At the heart of the facility are two rotary Eweson digesters, each designed to process 90 tpd of solid waste and biosolids. MSW is received in an enclosed tipping building, and the dewatered biosolids are trucked into a separate building, and then pumped through pipes into the digesters, or alternatively, to transfer trailers. The two digesters span between the tipping building and the compost building, where compost is aerated and screened. All buildings are designed with odor control features, including high speed roll-up doors, odor agent sprayers around the doors, and negative air pressure. The collected air is treated through scrubbers, and an enclosed biofilter. Leachate and driveway storm water runoff are pumped to the city’s wastewater treatment plant for treatment. The facility also processes biosolids from the city’s westerly wastewater treatment plant, as well as several other plants in the region. Since the city utilizes approximately one half of the design capacity, the remaining capacity is marketed to other generators.
After two to three days in the digesters, raw compost is discharged and the material goes through a trommel screen with a 2-inch screen size. It is further processed on an aerated compost floor for at least another 21 days to meet regulatory requirements. Recently, with partial funding through a grant from the Massachusetts DEP, an Allu bucket was purchased to turn the compost on the aeration floor. A final screen is then used to make either half-inch or 3/8 inch final product.
BEDMINSTER CORPORATE STORY
During the 1990s, BBC was the leading developer of MSW composting technology in North America, with six facilities coming on line, in addition to the pioneering facilities in Big Sandy, Texas and St. Cloud, Minnesota. The lineup included Pinetop, Arizona (see accompanying article in this section); Severville, Tennessee; Cobb County, Georgia; Sumter County, Florida; Marlborough, Massachusetts; and Nantucket, Massachusetts. There were also a number of international projects, including Edmonton, Alberta, a 1,000 tpd facility with six large digesters. All are still operating.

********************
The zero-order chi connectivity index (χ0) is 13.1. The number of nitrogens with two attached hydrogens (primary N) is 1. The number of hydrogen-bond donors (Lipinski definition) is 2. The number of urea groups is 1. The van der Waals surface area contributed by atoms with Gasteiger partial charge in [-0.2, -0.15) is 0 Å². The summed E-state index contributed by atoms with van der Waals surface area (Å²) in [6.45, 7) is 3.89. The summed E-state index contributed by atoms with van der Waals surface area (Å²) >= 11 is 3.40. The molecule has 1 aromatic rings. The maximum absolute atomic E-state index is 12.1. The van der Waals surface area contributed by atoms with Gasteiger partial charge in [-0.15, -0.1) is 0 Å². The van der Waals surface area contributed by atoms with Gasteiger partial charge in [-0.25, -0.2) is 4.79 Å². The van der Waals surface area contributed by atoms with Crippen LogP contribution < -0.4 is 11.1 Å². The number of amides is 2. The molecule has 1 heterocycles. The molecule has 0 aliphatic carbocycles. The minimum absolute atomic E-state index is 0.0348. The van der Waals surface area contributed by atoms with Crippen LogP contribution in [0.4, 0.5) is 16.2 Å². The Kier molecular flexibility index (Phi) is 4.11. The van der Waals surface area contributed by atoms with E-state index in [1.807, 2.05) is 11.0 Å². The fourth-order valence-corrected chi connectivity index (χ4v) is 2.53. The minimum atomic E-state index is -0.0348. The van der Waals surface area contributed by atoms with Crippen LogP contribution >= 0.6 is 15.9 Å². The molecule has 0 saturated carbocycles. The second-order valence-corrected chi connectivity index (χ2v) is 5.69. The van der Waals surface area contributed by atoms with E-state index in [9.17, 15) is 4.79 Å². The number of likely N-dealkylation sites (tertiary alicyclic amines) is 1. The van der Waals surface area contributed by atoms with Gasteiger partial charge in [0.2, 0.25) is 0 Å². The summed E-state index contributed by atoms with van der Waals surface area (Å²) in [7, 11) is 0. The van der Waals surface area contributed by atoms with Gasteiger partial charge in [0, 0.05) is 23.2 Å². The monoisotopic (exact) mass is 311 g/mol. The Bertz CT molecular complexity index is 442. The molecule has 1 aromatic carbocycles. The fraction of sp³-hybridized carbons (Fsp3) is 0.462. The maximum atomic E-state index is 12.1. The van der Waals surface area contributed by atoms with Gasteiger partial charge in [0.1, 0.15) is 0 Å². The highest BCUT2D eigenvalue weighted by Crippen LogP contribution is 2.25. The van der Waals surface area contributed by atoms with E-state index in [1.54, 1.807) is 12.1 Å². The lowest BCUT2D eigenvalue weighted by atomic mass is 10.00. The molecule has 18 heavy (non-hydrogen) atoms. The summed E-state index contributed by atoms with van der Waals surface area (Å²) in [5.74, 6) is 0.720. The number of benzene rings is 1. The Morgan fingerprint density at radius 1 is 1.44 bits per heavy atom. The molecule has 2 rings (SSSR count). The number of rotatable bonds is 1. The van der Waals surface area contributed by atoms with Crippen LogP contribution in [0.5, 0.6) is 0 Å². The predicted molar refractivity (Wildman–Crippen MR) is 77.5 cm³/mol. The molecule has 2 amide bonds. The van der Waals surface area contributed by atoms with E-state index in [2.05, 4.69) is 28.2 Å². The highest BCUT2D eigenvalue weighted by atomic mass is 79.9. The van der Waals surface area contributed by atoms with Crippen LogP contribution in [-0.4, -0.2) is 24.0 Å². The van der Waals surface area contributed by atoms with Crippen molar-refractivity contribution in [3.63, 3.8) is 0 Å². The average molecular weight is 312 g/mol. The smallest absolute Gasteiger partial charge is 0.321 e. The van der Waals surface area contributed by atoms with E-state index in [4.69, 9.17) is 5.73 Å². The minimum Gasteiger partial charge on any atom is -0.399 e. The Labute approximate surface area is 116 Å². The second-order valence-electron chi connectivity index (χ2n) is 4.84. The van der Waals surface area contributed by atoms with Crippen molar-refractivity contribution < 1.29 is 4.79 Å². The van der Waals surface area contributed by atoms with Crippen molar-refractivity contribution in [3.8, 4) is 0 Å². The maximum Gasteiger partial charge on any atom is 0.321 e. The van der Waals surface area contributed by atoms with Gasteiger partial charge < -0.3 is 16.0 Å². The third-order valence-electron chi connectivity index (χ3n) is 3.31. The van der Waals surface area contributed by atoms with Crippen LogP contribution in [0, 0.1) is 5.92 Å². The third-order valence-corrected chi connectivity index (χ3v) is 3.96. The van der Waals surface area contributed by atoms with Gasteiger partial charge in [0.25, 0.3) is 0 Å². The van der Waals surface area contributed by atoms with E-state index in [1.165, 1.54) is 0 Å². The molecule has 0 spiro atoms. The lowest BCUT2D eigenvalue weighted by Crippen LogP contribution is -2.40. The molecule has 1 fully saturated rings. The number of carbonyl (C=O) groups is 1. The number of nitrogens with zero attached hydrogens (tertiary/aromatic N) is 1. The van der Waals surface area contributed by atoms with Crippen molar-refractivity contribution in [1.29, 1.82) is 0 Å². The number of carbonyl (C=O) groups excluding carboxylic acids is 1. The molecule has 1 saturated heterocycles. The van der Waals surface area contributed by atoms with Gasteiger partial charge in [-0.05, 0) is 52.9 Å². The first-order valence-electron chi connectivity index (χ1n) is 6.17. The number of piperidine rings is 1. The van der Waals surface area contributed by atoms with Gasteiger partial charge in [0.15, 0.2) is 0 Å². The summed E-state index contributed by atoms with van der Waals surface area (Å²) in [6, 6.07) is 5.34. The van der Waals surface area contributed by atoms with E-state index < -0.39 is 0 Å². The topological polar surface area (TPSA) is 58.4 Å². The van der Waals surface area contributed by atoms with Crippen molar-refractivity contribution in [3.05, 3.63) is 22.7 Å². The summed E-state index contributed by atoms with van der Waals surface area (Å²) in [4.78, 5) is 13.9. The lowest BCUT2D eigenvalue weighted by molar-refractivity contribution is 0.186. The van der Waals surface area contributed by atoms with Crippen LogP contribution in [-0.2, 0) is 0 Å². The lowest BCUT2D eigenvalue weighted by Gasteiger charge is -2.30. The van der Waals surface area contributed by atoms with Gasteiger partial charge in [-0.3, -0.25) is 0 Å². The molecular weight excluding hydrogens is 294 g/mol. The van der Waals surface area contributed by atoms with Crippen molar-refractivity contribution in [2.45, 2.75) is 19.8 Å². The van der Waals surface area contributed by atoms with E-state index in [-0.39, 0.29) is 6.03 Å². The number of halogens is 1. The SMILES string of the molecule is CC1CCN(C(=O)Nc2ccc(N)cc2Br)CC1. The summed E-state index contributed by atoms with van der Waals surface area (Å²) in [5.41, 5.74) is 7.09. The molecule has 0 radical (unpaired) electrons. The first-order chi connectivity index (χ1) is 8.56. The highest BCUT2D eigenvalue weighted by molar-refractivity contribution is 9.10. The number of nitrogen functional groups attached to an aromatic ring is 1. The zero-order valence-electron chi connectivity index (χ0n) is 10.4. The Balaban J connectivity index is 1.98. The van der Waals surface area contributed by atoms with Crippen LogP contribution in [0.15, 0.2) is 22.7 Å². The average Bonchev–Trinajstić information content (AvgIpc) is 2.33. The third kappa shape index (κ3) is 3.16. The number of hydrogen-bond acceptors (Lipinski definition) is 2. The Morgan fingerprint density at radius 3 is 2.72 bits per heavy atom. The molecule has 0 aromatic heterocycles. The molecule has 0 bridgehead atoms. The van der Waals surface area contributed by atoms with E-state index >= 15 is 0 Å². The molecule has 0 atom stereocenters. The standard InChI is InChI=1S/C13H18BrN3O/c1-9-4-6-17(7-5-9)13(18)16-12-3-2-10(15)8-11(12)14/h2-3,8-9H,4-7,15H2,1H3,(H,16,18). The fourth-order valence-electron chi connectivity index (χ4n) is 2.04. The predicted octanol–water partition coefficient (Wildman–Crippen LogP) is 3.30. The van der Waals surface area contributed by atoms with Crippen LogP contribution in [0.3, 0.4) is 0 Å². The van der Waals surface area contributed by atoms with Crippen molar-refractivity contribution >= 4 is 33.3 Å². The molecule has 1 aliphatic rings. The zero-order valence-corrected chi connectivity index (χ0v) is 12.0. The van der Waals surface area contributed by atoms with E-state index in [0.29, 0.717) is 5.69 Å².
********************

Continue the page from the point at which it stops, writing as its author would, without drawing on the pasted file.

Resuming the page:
Bedminster’s strategy was to sign long-term operating contracts with municipally owned facilities such as Sevierville and Cobb, as well as develop privately owned plants under municipal contracts, such as Marlborough and Nantucket. Such 20-year contracts were apparently attractive to banks and other investors, and BBC was successful in raising money to keep the company afloat while it marketed the technology. In 2000, BBC’s owners decided to close its office in Marietta, Georgia, lay off most of its employees, and sell the technology licenses to Bedminster AB, a Swedish company. That company eventually failed, and the licenses were sold to an Irish company, Bedminster International.
One unfortunate consequence of the Bedminster corporate demise was the loss of a formal mechanism for operating facilities using the same technology to share information. Through corporate Bedminster, there had been an umbrella company which occasionally organized operator conferences to exchange knowledge. In the meantime, the only two privately owned and operated Bedminster plants, Marlborough and Nantucket, were going through their first year of operation, without the corporate engineering and marketing support originally expected by the two licensees.